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6. Re: altitude sickness

When I went to Bolivia, someone told me to take a caffein aspirin per day, starting a week before departure. As a result, I didn't have altitude sickness while in La Paz.

Argentina
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7. Re: altitude sickness

I am from Argentina and I`ve been recently to La PAz with a group of women in their 60^s and none of them had problems, but just in case, I have got some puna caps or sorojlchi pills which are sold any Pharmacy in Bolivia. Have always some in your bag... JUST IN CASE... Most of the altitude sickness is caused because we are expecting to be ill. Have a nice time.

Giena

Byron Bay
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8. Re: altitude sickness

Hi Imtravelynne, don't let anyone tell you that it is all in your mind!!!!

We met people who had to cut their trip short to the higher altitudes because they were so sick and many others who were very ill for several days and then again, others who suffered no problems. We even met people who had travelled regularly to high altitudes without ever having problems and who had become ill for the first time in 20 years.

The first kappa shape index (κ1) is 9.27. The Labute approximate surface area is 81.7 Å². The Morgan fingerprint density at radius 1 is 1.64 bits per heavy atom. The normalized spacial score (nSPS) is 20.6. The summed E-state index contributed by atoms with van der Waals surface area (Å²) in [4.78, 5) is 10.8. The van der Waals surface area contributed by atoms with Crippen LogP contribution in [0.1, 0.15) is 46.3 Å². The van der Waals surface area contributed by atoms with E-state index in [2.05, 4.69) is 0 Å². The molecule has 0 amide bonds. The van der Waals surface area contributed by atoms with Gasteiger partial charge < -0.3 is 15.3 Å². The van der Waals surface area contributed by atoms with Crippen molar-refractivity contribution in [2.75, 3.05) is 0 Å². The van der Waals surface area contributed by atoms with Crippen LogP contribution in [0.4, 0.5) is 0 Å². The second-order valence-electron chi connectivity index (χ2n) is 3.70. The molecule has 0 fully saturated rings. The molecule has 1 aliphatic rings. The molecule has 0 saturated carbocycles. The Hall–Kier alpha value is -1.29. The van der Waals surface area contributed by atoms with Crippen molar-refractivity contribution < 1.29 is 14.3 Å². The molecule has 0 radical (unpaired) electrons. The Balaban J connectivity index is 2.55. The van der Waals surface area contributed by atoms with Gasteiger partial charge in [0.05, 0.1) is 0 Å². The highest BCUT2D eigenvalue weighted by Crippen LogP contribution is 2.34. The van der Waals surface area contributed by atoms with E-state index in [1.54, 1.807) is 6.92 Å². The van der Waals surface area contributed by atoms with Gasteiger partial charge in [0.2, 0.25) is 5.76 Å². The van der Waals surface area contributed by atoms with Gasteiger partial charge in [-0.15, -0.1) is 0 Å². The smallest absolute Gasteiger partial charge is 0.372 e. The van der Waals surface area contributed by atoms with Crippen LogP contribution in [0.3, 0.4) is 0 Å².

We were given very expensive altitude sickness tablets from home (Australia) by prescription which we took after we got moderate altitude sickness. We felt like we had a bad hangover and jet lag rolled into one. We slept, vomited, and rested for a day and were much better the next day. In hindsight and after talking to many others, it would have been better to take the sorochi pills (very cheap and available everywhere) right from the start. Everyone we met who took this approach did not have any problems.

We couldn't avoid it but we went straight from sea level to La Paz, Boliva - quite an altitude shock to the system.

Chevy Chase...
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9. Re: altitude sickness